Death! It's a subject that most people avoid. However, the reality is that all of us are going to die. The how and why may be different. But the fact is that one day you and I will transform from the physical into the non-physical. Where do we go? Your guess is as good as mine. What I know for sure is that it's better to plan and save for your funeral now rather than later.
According to the National Funeral Directors Association, the average cost of a funeral is $6,600. Keep in mind that the amount you pay may be lower or higher, depending on how simple or elaborate your funeral is. You'll want to consider the following expenses:
- Funeral director fees
- Death certificate
- Cemetery plot
- Celebrant or clergy
- Newspaper notices
While you may not want to face your own mortality, you would be smart to plan and save for your funeral right now. Why? Because this way your kids or family won't have to figure out a plan and find the money to pay for your burial or cremation. Read on to learn how you can plan and save for your funeral; then speak with a financial advisor or CPA who can help you get your finances in order before your time is up.
5 Tips to Planning Your Funeral
1. Write everything down in your will -- What kind of funeral do you want? Do you want a big party where people tell entertaining stories about you? Or would you prefer a more subdue send off? Whatever you want, write it down.
2. Create a funeral budget -- Embalming can add $700 to your funeral bill; most states don't require it. However, if you're having a three or more day funeral, you may want to be embalmed. If visitation is for one day only, ask the funeral director about refrigeration, which may cost around $50.
Do you want to be cremated (cheaper) and kept on the mantel or buried in a coffin in the family's cemetery plot? If you want to be buried, what type of coffin would you like? One that's lined with the finest silk and gasketed (can add $800 to the bill)? Or a more economical coffin? Keep in mind that you can buy your coffin and/or urn someplace else other than a funeral home.
List everything you'd want for your funeral from a hair stylist and makeup artist (if you're being buried) to a 10-piece orchestra (may cost thousands of dollars) and start researching the cost of these items.
3. Consider a direct burial or immediate cremation -- Perhaps you don't like all of the fanfare surrounding funerals. No problem. Opt for a direct burial or immediate cremation -- you'll save money.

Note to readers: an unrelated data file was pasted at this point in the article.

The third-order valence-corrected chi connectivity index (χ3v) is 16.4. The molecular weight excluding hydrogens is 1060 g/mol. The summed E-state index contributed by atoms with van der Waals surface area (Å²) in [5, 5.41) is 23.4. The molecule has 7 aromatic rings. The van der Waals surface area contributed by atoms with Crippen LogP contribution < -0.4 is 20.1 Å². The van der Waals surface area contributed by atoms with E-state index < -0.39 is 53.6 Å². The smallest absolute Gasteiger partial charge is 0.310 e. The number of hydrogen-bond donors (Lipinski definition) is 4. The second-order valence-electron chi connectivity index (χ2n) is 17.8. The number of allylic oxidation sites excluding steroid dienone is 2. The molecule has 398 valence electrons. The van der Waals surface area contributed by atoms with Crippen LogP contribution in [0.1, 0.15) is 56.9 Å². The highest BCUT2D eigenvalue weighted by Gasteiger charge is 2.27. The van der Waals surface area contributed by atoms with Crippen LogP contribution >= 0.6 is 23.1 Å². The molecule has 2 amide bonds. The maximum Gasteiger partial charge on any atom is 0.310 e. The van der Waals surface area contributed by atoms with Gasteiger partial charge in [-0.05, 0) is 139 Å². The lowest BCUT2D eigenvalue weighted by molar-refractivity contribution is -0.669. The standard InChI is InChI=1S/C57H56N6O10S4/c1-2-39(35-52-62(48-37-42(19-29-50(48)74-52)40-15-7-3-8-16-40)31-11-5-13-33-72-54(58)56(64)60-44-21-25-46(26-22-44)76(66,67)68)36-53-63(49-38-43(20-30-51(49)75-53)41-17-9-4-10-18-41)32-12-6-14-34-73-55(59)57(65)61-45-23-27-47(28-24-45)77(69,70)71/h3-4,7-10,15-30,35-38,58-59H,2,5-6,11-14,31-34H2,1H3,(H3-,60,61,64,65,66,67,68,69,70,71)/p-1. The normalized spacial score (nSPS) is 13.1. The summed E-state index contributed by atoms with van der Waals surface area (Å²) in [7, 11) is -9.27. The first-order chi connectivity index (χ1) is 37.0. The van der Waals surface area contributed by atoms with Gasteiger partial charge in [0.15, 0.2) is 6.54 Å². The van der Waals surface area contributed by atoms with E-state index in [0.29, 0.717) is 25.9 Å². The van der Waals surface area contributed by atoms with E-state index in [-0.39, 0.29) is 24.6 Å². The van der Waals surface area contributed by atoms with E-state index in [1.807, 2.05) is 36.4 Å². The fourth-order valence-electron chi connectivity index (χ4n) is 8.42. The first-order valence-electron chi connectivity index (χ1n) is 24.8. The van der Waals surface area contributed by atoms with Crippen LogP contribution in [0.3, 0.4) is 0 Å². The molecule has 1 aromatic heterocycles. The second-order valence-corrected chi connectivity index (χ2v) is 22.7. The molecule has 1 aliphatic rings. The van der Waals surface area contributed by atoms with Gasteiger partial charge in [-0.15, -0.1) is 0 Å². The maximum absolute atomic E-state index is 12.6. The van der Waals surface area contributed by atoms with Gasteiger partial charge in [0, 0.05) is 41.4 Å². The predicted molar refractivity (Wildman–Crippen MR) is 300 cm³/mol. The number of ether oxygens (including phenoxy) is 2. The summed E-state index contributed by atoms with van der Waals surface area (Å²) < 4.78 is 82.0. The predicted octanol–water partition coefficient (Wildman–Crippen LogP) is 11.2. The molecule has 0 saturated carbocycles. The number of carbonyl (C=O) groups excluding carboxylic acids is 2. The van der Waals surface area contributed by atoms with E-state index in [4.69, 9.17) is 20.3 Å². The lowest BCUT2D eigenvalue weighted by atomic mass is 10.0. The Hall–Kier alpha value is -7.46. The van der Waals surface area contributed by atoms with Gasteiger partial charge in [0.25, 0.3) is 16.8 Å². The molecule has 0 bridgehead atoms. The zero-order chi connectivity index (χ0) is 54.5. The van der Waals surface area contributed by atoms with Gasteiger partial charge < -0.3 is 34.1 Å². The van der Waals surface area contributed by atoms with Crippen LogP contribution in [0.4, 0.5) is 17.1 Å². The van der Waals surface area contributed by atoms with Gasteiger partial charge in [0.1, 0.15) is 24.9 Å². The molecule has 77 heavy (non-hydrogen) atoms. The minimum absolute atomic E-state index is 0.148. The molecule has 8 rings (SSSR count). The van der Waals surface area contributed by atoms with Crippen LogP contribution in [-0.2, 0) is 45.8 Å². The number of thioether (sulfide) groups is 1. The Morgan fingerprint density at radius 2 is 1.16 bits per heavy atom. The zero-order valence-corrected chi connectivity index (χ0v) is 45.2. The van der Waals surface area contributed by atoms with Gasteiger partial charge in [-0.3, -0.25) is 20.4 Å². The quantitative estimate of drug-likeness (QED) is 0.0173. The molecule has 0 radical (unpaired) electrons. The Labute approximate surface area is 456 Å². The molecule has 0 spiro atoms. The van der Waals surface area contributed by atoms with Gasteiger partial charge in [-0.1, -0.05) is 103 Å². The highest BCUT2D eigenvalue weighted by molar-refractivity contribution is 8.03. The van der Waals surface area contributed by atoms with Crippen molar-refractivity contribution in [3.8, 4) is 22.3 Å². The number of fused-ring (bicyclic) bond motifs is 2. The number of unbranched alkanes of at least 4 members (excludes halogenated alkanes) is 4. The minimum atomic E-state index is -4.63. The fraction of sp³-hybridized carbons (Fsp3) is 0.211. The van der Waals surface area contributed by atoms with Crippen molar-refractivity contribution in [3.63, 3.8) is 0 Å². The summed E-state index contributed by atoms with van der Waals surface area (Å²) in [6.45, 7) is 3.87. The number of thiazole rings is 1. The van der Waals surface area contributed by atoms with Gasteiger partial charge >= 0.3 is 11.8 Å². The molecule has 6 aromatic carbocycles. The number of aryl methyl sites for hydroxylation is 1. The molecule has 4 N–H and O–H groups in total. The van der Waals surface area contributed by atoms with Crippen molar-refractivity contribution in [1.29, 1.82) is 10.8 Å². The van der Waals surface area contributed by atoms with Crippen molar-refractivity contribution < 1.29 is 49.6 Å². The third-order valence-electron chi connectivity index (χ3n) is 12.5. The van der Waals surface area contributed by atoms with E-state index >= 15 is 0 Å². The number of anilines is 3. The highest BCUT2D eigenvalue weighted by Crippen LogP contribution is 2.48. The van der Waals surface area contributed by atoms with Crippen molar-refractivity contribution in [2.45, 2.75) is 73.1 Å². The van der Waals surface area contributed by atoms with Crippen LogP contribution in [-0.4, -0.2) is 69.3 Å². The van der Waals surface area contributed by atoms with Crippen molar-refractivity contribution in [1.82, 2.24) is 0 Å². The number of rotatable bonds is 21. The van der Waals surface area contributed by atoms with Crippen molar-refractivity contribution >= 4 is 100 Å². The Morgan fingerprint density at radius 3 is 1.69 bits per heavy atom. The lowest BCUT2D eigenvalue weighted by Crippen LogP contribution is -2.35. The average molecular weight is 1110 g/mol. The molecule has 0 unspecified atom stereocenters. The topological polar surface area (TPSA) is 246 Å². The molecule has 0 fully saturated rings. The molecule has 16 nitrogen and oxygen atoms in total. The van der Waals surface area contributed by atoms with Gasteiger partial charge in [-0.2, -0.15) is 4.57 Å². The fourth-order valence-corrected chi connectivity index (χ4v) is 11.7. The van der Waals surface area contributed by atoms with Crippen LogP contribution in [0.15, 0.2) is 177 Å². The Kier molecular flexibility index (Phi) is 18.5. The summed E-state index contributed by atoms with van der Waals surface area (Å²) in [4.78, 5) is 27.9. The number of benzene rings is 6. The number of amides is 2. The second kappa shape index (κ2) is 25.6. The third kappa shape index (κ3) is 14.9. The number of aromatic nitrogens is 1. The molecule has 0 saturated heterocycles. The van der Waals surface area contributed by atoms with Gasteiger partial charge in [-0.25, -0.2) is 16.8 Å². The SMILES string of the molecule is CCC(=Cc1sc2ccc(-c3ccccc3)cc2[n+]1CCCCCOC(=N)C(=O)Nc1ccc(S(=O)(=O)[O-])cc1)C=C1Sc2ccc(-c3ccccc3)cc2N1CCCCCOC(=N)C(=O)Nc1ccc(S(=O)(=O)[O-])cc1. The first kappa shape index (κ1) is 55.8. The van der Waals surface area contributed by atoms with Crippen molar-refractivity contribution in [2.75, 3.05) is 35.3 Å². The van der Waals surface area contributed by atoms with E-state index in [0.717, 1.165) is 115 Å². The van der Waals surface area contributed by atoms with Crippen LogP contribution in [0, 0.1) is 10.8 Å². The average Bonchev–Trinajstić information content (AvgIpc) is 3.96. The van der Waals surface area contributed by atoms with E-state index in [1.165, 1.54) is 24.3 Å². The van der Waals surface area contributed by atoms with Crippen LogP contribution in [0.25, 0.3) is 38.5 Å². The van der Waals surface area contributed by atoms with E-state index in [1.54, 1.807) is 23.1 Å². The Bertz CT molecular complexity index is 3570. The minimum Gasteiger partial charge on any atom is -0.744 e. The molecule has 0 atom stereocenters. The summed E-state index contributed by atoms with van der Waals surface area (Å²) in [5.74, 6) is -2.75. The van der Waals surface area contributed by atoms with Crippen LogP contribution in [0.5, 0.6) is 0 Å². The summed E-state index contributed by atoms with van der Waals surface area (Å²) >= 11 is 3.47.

4. Have a memorial service without the body present -- Maybe you'd prefer family and friends to say their "goodbyes" at home or the hospital. You don't need a funeral home to hold a memorial service. You can use a park, hall, community center or home.
5. Donate your body to a medical school -- Perhaps you love science and want to make a contribution to the growth of humanity. Donating your body is one way to do that.
4 Ways You Can Plan and Save for Your Funeral
1. Open a funeral savings account -- You may consider opening a funeral savings account; make sure you have someone on the account with you or add a beneficiary. Deposit a set amount each month or direct a portion of your 401(k) to your funeral savings account. You may also deposit any windfalls of money, i.e., you purchase a lottery ticket and win money.
2. Open a burial trust fund -- This isn't a trust fund where the funds are distributed to relatives; it's not even a trust. Open a Totten Trust at a bank or credit union because it is a regular bank (see point number one) account. Choose a trusted relative or friend or funeral home as the beneficiary. Deposit a set amount each month and collect interest. You may choose to transfer the money to another bank or close the account. You may even change the beneficiary. Upon the time of your death, your beneficiary collects the money and pays for your funeral.
3. Pre-need funeral bond -- Depending on the U.S. state (or country) you live in, you may be able to purchase a funeral bond. However, you'll need to have a credit score of 700 or better. If you qualify, and take out a $50,000 funeral bond, you may pay $1,000 to $2,500 for one year of coverage. The funds would be withdrawn at your death.
4. Funeral insurance -- While this isn't a savings per se, it's is similar to car insurance where you pay a monthly or ongoing payments for a fixed amount of coverage. You may choose an insurance plan ranging from $5,000 to $15,000, which will be paid to your beneficiary at the time of your death. Since you don't know when you'll die (unless you consult a psychic, perhaps), you need to decide if you can afford funeral insurance over the next 10 years or 20 years.
If you choose to pre-pay your funeral, make sure you can get all or part of your money back should you change your mind about the type of funeral you want.
Death does not discriminate and comes to all of us in one form or another. Make sure you are prepared by planning and saving for your funeral. This way you'll get the funeral you want and won't have to come back and haunt your kids or family. You'd rather rest in peace, right?
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